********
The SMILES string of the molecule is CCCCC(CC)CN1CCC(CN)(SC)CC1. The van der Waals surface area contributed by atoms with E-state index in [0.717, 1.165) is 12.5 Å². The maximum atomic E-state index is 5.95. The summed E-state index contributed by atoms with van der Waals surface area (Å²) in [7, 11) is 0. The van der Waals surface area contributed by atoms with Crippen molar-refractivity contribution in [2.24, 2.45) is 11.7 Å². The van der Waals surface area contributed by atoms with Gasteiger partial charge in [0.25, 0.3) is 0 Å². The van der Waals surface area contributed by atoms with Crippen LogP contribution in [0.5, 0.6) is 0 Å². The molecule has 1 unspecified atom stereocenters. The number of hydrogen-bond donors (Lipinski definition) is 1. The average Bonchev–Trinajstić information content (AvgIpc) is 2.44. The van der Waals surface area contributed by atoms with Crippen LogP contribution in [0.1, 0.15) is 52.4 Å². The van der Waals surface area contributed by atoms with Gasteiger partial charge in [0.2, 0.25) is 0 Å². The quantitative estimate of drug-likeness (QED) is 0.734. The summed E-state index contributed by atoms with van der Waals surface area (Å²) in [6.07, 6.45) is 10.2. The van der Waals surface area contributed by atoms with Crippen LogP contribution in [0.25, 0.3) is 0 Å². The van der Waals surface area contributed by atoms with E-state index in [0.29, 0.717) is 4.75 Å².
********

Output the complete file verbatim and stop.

The SMILES string of the molecule is CCCCC(CC)CN1CCC(CN)(SC)CC1. The van der Waals surface area contributed by atoms with E-state index in [0.717, 1.165) is 12.5 Å². The maximum atomic E-state index is 5.95. The summed E-state index contributed by atoms with van der Waals surface area (Å²) in [7, 11) is 0. The van der Waals surface area contributed by atoms with Crippen molar-refractivity contribution in [2.24, 2.45) is 11.7 Å². The van der Waals surface area contributed by atoms with Gasteiger partial charge in [0.25, 0.3) is 0 Å². The van der Waals surface area contributed by atoms with Crippen LogP contribution in [0.5, 0.6) is 0 Å². The molecule has 1 unspecified atom stereocenters. The number of hydrogen-bond donors (Lipinski definition) is 1. The average Bonchev–Trinajstić information content (AvgIpc) is 2.44. The van der Waals surface area contributed by atoms with Crippen LogP contribution in [0.1, 0.15) is 52.4 Å². The van der Waals surface area contributed by atoms with Gasteiger partial charge in [0.2, 0.25) is 0 Å². The quantitative estimate of drug-likeness (QED) is 0.734. The summed E-state index contributed by atoms with van der Waals surface area (Å²) in [6.07, 6.45) is 10.2. The van der Waals surface area contributed by atoms with Crippen LogP contribution in [0.25, 0.3) is 0 Å². The van der Waals surface area contributed by atoms with E-state index in [0.29, 0.717) is 4.75 Å².